Interior Secretary Sally Jewell has announced that competitive grants are now available from the Hurricane Sandy Coastal Resiliency Competitive Grant Program. The program, funded by the Hurricane Sandy disaster relief appropriation, is administered by NFWF.
The Hurricane Sandy Coastal Resiliency Competitive Grants Program will award more than $100 million in grants throughout the region affected by Hurricane Sandy, including Connecticut, Delaware, the District of Columbia, Maryland, Massachusetts, New Hampshire, New Jersey, New York, Ohio, Pennsylvania, Rhode Island, Virginia, and West Virginia—the states that officially declared a natural disaster as a result of the storm event.
Grants from $100,000 to $5 million will be awarded to projects that assess, restore, enhance or create wetlands, beaches and other natural systems to better protect communities as well as fish and wildlife species and habitats from the impacts of future storms and naturally occurring events.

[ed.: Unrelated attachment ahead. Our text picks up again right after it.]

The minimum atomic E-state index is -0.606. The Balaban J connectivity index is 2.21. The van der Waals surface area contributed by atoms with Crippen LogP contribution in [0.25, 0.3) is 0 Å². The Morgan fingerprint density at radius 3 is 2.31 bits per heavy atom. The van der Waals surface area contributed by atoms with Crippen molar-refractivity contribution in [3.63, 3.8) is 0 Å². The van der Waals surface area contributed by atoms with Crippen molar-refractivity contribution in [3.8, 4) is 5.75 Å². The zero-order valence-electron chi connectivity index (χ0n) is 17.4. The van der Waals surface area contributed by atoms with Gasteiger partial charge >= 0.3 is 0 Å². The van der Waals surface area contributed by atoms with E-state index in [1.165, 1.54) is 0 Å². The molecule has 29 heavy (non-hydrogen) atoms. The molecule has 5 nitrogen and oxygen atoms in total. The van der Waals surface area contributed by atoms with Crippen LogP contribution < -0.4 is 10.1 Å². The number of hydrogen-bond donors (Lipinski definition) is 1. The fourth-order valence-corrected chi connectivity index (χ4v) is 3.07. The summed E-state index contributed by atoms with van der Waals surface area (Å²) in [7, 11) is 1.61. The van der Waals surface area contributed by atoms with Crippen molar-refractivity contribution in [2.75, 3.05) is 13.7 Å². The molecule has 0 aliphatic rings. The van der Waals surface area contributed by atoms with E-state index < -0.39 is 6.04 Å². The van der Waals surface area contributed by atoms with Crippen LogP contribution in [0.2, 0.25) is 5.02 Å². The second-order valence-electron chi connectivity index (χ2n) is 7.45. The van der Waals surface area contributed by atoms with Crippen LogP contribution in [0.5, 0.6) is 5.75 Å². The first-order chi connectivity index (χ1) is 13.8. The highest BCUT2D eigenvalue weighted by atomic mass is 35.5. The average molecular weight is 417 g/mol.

Applicants can download the Request for Proposals here.
"NFWF will use its network of partners to promote the grant opportunity, aid potential grant applicants in shaping proposals that meet our objectives, and identify opportunities to leverage the $100 million with other funding sources to rebuild, restore, and research natural defenses that protect communities," Jewell said. "I am certain that we will see innovative ideas and projects that will help us be much better prepared the next time a super storm rolls up the Atlantic coast."
"With our partners at the Department of the Interior and its Bureaus, we will work to restore natural resiliency in the states devastated by Hurricane Sandy," said Jeff Trandahl, executive director and CEO of NFWF. "We will make sure these funds are used effectively, efficiently and transparently to help ecosystems recover and to protect communities from future storms."
Implementation of the Hurricane Sandy Coastal Resiliency Competitive Grant Program is being closely coordinated with several Department of the Interior bureaus, including the U.S. Fish and Wildlife Service, National Park Service, U.S. Geological Survey, Bureau of Ocean Energy Management and the Bureau of Indian Affairs.